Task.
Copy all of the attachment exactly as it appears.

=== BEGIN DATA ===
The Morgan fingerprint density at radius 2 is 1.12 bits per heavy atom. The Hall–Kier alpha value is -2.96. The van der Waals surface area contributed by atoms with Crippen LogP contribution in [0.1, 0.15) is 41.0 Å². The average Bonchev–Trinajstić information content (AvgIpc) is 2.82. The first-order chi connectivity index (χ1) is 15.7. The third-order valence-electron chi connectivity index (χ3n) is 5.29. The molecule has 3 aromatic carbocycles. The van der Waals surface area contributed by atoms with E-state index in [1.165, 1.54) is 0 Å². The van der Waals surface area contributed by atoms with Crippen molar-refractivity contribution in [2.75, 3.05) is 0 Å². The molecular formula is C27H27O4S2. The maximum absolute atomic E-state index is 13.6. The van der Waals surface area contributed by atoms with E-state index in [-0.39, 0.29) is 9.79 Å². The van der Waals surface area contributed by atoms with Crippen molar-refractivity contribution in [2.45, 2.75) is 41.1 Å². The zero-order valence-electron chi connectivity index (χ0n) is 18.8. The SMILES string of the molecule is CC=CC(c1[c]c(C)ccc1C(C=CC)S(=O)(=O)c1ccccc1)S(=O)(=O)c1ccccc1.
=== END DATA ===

The Morgan fingerprint density at radius 2 is 1.12 bits per heavy atom. The Hall–Kier alpha value is -2.96. The van der Waals surface area contributed by atoms with Crippen LogP contribution in [0.1, 0.15) is 41.0 Å². The average Bonchev–Trinajstić information content (AvgIpc) is 2.82. The first-order chi connectivity index (χ1) is 15.7. The third-order valence-electron chi connectivity index (χ3n) is 5.29. The molecule has 3 aromatic carbocycles. The van der Waals surface area contributed by atoms with E-state index in [1.165, 1.54) is 0 Å². The van der Waals surface area contributed by atoms with Crippen molar-refractivity contribution in [2.75, 3.05) is 0 Å². The molecular formula is C27H27O4S2. The maximum absolute atomic E-state index is 13.6. The van der Waals surface area contributed by atoms with E-state index in [-0.39, 0.29) is 9.79 Å². The van der Waals surface area contributed by atoms with Crippen molar-refractivity contribution in [2.45, 2.75) is 41.1 Å². The zero-order valence-electron chi connectivity index (χ0n) is 18.8. The SMILES string of the molecule is CC=CC(c1[c]c(C)ccc1C(C=CC)S(=O)(=O)c1ccccc1)S(=O)(=O)c1ccccc1.